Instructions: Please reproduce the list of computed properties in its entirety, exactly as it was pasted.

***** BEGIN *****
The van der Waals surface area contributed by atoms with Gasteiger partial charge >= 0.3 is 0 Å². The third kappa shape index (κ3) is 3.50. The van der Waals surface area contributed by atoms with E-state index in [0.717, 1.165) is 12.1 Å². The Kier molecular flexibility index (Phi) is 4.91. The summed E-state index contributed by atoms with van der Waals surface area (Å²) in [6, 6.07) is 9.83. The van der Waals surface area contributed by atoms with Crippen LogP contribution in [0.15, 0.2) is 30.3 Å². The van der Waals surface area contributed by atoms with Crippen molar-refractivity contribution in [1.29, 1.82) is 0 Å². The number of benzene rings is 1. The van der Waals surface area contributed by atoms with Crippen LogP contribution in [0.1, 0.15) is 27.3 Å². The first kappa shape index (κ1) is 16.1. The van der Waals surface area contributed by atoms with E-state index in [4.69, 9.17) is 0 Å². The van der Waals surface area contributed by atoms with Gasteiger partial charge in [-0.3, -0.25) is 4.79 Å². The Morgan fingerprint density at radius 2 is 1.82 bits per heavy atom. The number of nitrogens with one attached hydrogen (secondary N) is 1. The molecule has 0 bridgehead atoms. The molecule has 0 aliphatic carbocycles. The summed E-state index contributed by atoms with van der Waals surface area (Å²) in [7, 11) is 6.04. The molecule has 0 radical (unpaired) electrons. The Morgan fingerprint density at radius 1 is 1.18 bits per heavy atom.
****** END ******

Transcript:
The van der Waals surface area contributed by atoms with Gasteiger partial charge >= 0.3 is 0 Å². The third kappa shape index (κ3) is 3.50. The van der Waals surface area contributed by atoms with E-state index in [0.717, 1.165) is 12.1 Å². The Kier molecular flexibility index (Phi) is 4.91. The summed E-state index contributed by atoms with van der Waals surface area (Å²) in [6, 6.07) is 9.83. The van der Waals surface area contributed by atoms with Crippen LogP contribution in [0.15, 0.2) is 30.3 Å². The van der Waals surface area contributed by atoms with Crippen molar-refractivity contribution in [1.29, 1.82) is 0 Å². The number of benzene rings is 1. The van der Waals surface area contributed by atoms with Crippen LogP contribution in [0.1, 0.15) is 27.3 Å². The first kappa shape index (κ1) is 16.1. The van der Waals surface area contributed by atoms with E-state index in [4.69, 9.17) is 0 Å². The van der Waals surface area contributed by atoms with Gasteiger partial charge in [-0.3, -0.25) is 4.79 Å². The Morgan fingerprint density at radius 2 is 1.82 bits per heavy atom. The number of nitrogens with one attached hydrogen (secondary N) is 1. The molecule has 0 bridgehead atoms. The molecule has 0 aliphatic carbocycles. The summed E-state index contributed by atoms with van der Waals surface area (Å²) in [7, 11) is 6.04. The molecule has 0 radical (unpaired) electrons. The Morgan fingerprint density at radius 1 is 1.18 bits per heavy atom.